Most Texas fans know how this story ended, but there were three significant plays that set up Cameron Dicker’s fateful 40-yard field goal. First, OU’s Tre Norwood was called for pass interference for pushing Johnson near the Sooners’ sideline. Then Ehlinger hit Devin Duvernay for an 18-yard gain. Two plays later, tight end Andrew Beck had a nifty 7-yard catch. Ehlinger ran twice for 12 yards, and then it was time for “Dicker the Kicker.”
The freshman from Lake Travis didn’t have many hold-your-breath moments this season. Overall, he was 16-for-22 on field-goal attempts. The 40-yarder against OU with nine seconds left was clearly the biggest, and arguably one of the biggest plays of the season for Herman’s Longhorns.
Baylor: Ehlinger hurts his shoulder
The situation: Texas opened the game with a 14-play drive, but after Ehlinger ran for 7 yards, he waved his right arm at the sideline.
Before the opening drive ended, Ehlinger came up to Herman and said, “My shoulder’s messed up.” Backup Shane Buechele was in, and Ehlinger was off to the locker room for an evaluation. Doctors diagnosed a sprained AC joint in his right throwing shoulder. The injury would become something to monitor the rest of the season.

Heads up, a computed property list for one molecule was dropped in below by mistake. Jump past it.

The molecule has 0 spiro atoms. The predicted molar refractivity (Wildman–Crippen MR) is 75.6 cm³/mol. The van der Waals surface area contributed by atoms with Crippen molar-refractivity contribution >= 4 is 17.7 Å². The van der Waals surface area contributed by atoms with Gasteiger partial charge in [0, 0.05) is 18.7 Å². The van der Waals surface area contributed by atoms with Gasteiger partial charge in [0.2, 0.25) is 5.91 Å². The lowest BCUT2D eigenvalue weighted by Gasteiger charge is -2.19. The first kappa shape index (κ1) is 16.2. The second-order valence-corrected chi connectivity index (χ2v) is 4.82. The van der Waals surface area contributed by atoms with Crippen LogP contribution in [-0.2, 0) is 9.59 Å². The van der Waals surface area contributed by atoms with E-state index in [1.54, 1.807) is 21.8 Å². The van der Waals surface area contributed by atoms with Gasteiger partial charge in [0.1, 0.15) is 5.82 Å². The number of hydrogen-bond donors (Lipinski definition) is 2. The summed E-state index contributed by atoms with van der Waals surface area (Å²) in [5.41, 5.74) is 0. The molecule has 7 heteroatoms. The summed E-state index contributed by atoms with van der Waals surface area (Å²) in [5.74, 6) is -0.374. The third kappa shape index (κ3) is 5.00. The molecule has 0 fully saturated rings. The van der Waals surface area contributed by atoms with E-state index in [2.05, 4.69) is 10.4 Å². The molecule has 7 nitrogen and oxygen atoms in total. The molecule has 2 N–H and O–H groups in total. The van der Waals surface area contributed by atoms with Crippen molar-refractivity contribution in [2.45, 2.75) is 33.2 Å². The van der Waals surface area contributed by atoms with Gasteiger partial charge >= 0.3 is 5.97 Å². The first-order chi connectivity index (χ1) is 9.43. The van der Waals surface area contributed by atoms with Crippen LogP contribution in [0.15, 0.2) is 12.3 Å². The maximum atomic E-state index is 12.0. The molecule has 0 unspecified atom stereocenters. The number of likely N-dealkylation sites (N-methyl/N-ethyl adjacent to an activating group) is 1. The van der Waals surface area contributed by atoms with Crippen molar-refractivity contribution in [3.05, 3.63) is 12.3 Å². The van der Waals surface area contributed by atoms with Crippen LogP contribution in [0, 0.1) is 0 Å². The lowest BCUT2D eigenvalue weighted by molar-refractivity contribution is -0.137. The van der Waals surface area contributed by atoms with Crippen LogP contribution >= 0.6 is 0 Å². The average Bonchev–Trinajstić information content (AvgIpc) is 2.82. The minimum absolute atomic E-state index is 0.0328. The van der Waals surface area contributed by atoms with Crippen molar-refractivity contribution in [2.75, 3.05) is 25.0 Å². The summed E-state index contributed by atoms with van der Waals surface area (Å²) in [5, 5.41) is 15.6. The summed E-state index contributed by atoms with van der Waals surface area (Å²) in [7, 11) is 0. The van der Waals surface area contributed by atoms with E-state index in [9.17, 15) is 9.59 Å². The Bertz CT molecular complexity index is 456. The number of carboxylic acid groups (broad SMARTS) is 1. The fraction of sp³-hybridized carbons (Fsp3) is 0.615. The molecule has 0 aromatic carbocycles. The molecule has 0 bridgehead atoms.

As for the rest of the day, Johnson caught a 44-yard touchdown pass, and Dicker hit a 47-yard field goal. But on Baylor’s final possession, quarterback Charlie Brewer got the offense to the Texas 17. On first and second downs, Brewer threw incomplete. On the game’s final play, Brewer threw a ball to Jalen Hurd that sailed incomplete out the back of the end zone.
The Horns felt like they dodged a bullet — both on the field and in the training room. After an off week, Ehlinger would play the next game against Oklahoma State.
Oklahoma State: Wallace burns Boyd